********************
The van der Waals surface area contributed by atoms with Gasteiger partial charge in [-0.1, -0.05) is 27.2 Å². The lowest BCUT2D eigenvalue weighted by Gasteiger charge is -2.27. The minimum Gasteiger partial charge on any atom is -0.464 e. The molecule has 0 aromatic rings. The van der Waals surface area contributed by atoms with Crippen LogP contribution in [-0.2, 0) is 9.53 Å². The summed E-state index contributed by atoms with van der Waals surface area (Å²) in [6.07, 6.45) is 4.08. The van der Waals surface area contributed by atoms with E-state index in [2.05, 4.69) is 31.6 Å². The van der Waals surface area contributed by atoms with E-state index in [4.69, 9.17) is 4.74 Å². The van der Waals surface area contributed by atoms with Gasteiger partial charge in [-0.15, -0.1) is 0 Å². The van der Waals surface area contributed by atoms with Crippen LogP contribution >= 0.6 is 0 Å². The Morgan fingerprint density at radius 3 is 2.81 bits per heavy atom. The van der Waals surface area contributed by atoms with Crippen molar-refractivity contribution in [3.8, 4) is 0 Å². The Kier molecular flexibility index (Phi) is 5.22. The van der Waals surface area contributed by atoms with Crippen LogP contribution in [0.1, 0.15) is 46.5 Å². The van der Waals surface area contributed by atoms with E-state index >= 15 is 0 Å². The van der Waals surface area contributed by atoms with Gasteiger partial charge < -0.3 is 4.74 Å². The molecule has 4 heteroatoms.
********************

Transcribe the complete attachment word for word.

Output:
The van der Waals surface area contributed by atoms with Gasteiger partial charge in [-0.1, -0.05) is 27.2 Å². The lowest BCUT2D eigenvalue weighted by Gasteiger charge is -2.27. The minimum Gasteiger partial charge on any atom is -0.464 e. The molecule has 0 aromatic rings. The van der Waals surface area contributed by atoms with Crippen LogP contribution in [-0.2, 0) is 9.53 Å². The summed E-state index contributed by atoms with van der Waals surface area (Å²) in [6.07, 6.45) is 4.08. The van der Waals surface area contributed by atoms with E-state index in [2.05, 4.69) is 31.6 Å². The van der Waals surface area contributed by atoms with E-state index in [4.69, 9.17) is 4.74 Å². The van der Waals surface area contributed by atoms with Gasteiger partial charge in [-0.15, -0.1) is 0 Å². The van der Waals surface area contributed by atoms with Crippen LogP contribution >= 0.6 is 0 Å². The Morgan fingerprint density at radius 3 is 2.81 bits per heavy atom. The van der Waals surface area contributed by atoms with Crippen molar-refractivity contribution in [3.8, 4) is 0 Å². The Kier molecular flexibility index (Phi) is 5.22. The van der Waals surface area contributed by atoms with Crippen LogP contribution in [0.1, 0.15) is 46.5 Å². The van der Waals surface area contributed by atoms with E-state index >= 15 is 0 Å². The van der Waals surface area contributed by atoms with Gasteiger partial charge < -0.3 is 4.74 Å². The molecule has 4 heteroatoms.